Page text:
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Michael, M.T. (2019). Self-insight. Int. J. Psycho-Anal., 100(4):693-710.

(2019). International Journal of Psycho-Analysis, 100(4):693-710

Interdisciplinary Studies


Michael T. Michael

Insight is an important notion in psychoanalysis, as it is regarded as the main mediator of psychic change in therapy. In this article I provide an account of a specific kind of insight, which I call self-insight. Self-insight is that which lies at the roots of what Bell and Leite (Bell, D., and A. Leite. 2016. “Experiential self-understanding.” The International Journal of Psychoanalysis 97 (2): 305–332) describe as experiential self-understanding, a process of increasing articulate awareness of one’s psychic life. So conceived, self-insight has four key characteristics: (1) it is distinct from merely intellectual self-knowledge, (2) it arises directly out of first-person experience, (3) it encompasses a lived perspective, and (4) it often requires the overcoming of resistance. My account of self-insight makes use of the notion of construal, a mental state that is constitutive of emotion and plays an important role in motivation. Specifically, I propose that one gains self-insight when one becomes insightfully conscious of a previously unconscious construal, which involves construing one’s construal as the construal it is. This account of self-insight shows how it exhibits the key characteristics described above.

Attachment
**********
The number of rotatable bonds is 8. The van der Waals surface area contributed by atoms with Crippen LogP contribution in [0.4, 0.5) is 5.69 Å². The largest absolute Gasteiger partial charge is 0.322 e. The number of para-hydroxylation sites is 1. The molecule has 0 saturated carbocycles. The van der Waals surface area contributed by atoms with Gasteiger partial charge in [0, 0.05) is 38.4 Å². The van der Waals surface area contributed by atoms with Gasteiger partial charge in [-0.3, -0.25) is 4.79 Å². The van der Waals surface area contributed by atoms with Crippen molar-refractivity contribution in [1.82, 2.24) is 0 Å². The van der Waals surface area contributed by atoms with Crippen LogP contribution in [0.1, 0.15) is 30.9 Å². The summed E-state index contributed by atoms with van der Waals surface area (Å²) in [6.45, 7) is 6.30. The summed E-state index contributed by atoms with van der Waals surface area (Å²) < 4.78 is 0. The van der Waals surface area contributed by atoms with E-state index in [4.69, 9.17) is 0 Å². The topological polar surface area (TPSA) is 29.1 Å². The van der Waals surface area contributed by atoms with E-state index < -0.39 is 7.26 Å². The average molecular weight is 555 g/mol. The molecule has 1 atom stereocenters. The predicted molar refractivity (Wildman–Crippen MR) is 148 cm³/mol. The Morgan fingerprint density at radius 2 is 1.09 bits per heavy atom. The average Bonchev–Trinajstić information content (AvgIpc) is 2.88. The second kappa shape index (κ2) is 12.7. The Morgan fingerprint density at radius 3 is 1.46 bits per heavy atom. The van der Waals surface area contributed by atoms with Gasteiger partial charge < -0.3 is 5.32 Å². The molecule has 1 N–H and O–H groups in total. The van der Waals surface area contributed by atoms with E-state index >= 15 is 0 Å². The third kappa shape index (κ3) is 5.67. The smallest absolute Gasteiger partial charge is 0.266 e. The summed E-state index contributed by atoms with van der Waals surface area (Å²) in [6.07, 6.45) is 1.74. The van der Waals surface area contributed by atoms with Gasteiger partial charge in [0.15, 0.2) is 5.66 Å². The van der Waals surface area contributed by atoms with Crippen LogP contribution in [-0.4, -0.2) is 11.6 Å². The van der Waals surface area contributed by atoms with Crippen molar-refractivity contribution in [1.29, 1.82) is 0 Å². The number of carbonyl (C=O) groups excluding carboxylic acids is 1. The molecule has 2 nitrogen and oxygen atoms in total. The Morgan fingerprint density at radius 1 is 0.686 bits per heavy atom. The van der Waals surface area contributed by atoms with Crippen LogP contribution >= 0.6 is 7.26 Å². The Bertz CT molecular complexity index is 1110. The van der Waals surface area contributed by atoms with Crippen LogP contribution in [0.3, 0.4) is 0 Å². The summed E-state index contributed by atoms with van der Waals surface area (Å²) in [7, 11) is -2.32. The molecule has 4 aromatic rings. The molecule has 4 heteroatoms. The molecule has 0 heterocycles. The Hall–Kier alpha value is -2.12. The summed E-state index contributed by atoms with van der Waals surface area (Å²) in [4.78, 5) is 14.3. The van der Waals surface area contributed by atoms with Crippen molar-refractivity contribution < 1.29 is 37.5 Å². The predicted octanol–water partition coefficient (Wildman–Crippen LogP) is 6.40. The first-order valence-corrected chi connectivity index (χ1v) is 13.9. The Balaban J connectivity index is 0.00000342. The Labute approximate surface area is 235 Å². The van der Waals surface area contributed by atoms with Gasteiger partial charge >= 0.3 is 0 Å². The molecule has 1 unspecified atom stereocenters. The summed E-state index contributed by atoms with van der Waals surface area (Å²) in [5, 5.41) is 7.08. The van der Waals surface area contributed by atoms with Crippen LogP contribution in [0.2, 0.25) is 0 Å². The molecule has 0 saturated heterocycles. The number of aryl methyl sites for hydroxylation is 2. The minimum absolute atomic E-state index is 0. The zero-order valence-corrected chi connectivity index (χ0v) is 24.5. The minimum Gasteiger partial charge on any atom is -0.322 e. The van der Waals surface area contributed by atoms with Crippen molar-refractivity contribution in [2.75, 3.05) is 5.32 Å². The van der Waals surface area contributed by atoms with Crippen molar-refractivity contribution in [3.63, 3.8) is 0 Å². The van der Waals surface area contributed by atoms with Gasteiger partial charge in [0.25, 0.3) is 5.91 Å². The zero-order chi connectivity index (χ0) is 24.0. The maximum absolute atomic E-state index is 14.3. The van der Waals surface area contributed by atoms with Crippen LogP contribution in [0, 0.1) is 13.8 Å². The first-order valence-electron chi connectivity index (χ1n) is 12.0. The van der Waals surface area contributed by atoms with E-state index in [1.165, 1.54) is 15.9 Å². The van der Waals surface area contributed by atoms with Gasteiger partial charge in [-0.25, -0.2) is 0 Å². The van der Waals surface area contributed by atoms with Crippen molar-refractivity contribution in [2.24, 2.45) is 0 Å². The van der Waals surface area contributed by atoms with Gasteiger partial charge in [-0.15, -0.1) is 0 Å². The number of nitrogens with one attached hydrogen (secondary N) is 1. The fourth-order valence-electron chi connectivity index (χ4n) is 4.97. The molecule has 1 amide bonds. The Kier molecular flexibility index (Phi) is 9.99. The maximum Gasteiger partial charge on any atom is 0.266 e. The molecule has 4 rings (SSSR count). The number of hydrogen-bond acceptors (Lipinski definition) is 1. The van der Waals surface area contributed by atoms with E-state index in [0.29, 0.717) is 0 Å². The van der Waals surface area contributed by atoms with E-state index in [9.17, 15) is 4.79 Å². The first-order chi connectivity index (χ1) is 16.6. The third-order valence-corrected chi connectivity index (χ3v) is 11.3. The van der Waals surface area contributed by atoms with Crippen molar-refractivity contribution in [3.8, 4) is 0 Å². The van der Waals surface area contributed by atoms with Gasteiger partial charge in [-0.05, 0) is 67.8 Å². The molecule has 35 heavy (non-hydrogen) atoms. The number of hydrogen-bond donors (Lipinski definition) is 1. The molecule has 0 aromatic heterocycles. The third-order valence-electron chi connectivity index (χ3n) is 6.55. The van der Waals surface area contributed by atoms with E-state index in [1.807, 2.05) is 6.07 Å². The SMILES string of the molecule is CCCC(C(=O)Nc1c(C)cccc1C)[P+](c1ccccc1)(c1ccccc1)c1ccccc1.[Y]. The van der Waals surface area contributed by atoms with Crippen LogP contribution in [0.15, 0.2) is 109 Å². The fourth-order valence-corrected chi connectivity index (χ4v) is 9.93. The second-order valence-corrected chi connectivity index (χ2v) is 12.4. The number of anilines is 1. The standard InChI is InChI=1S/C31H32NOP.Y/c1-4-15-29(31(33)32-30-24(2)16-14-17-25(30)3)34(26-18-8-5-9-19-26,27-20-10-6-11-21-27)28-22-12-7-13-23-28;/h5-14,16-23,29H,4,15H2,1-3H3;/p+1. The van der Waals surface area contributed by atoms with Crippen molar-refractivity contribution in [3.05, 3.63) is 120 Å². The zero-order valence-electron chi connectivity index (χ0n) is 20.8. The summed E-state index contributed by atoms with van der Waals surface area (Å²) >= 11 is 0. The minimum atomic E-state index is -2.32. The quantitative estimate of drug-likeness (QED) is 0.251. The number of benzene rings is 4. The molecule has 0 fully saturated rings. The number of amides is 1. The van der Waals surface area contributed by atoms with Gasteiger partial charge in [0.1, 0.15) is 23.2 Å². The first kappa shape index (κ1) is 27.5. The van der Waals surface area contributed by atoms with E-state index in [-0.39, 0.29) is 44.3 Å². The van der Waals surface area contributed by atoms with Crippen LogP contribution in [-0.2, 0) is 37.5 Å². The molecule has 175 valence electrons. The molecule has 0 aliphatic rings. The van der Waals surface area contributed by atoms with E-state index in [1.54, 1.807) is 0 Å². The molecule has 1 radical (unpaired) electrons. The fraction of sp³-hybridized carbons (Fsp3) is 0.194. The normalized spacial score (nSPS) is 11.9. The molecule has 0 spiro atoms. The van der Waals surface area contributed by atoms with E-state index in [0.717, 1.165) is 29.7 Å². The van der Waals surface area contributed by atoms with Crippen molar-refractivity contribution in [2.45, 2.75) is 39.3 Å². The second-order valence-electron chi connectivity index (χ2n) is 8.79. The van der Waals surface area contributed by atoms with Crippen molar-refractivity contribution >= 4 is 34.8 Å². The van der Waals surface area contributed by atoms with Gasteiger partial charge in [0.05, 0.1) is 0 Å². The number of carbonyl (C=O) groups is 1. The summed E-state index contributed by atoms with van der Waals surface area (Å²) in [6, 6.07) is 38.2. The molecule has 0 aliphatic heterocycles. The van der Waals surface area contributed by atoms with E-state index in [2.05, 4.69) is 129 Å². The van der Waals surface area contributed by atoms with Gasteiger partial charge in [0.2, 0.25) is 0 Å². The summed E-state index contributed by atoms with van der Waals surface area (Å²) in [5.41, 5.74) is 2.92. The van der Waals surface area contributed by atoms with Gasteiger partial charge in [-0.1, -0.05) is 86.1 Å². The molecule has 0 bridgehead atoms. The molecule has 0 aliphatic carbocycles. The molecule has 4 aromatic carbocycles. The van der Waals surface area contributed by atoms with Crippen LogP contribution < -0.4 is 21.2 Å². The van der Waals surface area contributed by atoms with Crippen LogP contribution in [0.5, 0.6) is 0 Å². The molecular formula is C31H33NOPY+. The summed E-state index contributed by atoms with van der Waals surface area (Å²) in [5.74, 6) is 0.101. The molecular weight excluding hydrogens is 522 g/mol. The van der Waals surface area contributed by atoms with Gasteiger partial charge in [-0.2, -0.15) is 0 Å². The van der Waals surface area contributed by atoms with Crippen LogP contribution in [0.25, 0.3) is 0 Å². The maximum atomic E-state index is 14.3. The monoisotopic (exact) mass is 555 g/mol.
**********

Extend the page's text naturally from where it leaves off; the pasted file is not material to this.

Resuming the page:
[This is a summary excerpt from the full text of the journal article. The full text of the document is available to journal subscribers on the publisher's website here.]

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